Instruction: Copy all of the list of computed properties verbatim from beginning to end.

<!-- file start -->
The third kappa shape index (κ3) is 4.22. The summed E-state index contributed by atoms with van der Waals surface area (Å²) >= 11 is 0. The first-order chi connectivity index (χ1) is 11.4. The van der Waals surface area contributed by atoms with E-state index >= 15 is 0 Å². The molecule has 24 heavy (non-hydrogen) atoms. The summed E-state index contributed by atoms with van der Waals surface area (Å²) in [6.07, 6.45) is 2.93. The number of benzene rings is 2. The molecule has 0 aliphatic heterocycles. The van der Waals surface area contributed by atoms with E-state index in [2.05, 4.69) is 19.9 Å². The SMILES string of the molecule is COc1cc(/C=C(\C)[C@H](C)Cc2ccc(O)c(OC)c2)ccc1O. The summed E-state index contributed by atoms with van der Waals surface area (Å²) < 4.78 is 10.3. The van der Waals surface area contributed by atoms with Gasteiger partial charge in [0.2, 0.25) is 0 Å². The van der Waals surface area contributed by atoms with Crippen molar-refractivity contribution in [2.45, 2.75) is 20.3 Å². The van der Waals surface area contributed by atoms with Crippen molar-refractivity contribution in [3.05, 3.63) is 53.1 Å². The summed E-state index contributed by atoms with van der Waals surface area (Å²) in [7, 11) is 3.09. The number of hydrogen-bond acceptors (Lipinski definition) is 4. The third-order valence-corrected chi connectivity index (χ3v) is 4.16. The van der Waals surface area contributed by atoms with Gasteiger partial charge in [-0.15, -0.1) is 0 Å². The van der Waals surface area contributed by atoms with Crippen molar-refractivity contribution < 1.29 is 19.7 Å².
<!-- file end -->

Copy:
The third kappa shape index (κ3) is 4.22. The summed E-state index contributed by atoms with van der Waals surface area (Å²) >= 11 is 0. The first-order chi connectivity index (χ1) is 11.4. The van der Waals surface area contributed by atoms with E-state index >= 15 is 0 Å². The molecule has 24 heavy (non-hydrogen) atoms. The summed E-state index contributed by atoms with van der Waals surface area (Å²) in [6.07, 6.45) is 2.93. The number of benzene rings is 2. The molecule has 0 aliphatic heterocycles. The van der Waals surface area contributed by atoms with E-state index in [2.05, 4.69) is 19.9 Å². The SMILES string of the molecule is COc1cc(/C=C(\C)[C@H](C)Cc2ccc(O)c(OC)c2)ccc1O. The summed E-state index contributed by atoms with van der Waals surface area (Å²) < 4.78 is 10.3. The van der Waals surface area contributed by atoms with Gasteiger partial charge in [0.2, 0.25) is 0 Å². The van der Waals surface area contributed by atoms with Crippen molar-refractivity contribution in [2.45, 2.75) is 20.3 Å². The van der Waals surface area contributed by atoms with Crippen molar-refractivity contribution in [3.05, 3.63) is 53.1 Å². The summed E-state index contributed by atoms with van der Waals surface area (Å²) in [7, 11) is 3.09. The number of hydrogen-bond acceptors (Lipinski definition) is 4. The third-order valence-corrected chi connectivity index (χ3v) is 4.16. The van der Waals surface area contributed by atoms with Gasteiger partial charge in [-0.15, -0.1) is 0 Å². The van der Waals surface area contributed by atoms with Crippen molar-refractivity contribution < 1.29 is 19.7 Å².